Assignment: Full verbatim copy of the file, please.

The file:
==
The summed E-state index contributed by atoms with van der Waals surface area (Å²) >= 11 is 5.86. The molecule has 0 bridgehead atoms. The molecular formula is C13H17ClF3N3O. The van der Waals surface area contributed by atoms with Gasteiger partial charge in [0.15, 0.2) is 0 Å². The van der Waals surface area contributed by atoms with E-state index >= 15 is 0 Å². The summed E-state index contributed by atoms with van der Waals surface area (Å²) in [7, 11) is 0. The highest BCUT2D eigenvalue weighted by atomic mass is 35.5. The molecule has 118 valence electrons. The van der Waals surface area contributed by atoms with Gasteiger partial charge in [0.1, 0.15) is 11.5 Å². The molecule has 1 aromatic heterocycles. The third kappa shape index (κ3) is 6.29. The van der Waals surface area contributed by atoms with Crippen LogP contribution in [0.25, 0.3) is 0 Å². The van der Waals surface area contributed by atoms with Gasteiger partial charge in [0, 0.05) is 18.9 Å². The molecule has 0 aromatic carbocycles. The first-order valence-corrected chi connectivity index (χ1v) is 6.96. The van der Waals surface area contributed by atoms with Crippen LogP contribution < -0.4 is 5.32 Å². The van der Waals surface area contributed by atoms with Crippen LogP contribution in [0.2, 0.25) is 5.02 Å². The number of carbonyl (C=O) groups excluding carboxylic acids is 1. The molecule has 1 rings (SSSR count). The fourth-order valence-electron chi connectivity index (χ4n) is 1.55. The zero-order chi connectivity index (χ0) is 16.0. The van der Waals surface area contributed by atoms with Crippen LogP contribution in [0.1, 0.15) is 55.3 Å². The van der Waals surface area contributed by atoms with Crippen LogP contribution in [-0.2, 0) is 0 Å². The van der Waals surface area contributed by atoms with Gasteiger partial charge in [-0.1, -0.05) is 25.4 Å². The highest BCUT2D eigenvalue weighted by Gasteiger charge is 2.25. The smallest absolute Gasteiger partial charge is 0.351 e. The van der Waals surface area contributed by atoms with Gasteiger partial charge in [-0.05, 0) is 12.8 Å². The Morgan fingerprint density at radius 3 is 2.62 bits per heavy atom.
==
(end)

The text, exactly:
The summed E-state index contributed by atoms with van der Waals surface area (Å²) >= 11 is 5.86. The molecule has 0 bridgehead atoms. The molecular formula is C13H17ClF3N3O. The van der Waals surface area contributed by atoms with Gasteiger partial charge in [0.15, 0.2) is 0 Å². The van der Waals surface area contributed by atoms with E-state index >= 15 is 0 Å². The summed E-state index contributed by atoms with van der Waals surface area (Å²) in [7, 11) is 0. The highest BCUT2D eigenvalue weighted by atomic mass is 35.5. The molecule has 118 valence electrons. The van der Waals surface area contributed by atoms with Gasteiger partial charge in [0.1, 0.15) is 11.5 Å². The molecule has 1 aromatic heterocycles. The third kappa shape index (κ3) is 6.29. The van der Waals surface area contributed by atoms with Crippen LogP contribution in [0.25, 0.3) is 0 Å². The van der Waals surface area contributed by atoms with Gasteiger partial charge in [0, 0.05) is 18.9 Å². The molecule has 0 aromatic carbocycles. The first-order valence-corrected chi connectivity index (χ1v) is 6.96. The van der Waals surface area contributed by atoms with Crippen LogP contribution < -0.4 is 5.32 Å². The van der Waals surface area contributed by atoms with Crippen LogP contribution in [0.2, 0.25) is 5.02 Å². The number of carbonyl (C=O) groups excluding carboxylic acids is 1. The molecule has 1 rings (SSSR count). The fourth-order valence-electron chi connectivity index (χ4n) is 1.55. The zero-order chi connectivity index (χ0) is 16.0. The van der Waals surface area contributed by atoms with Crippen LogP contribution in [0.1, 0.15) is 55.3 Å². The van der Waals surface area contributed by atoms with Crippen LogP contribution in [-0.2, 0) is 0 Å². The van der Waals surface area contributed by atoms with Gasteiger partial charge in [-0.1, -0.05) is 25.4 Å². The highest BCUT2D eigenvalue weighted by Gasteiger charge is 2.25. The smallest absolute Gasteiger partial charge is 0.351 e. The van der Waals surface area contributed by atoms with Gasteiger partial charge in [-0.05, 0) is 12.8 Å². The Morgan fingerprint density at radius 3 is 2.62 bits per heavy atom.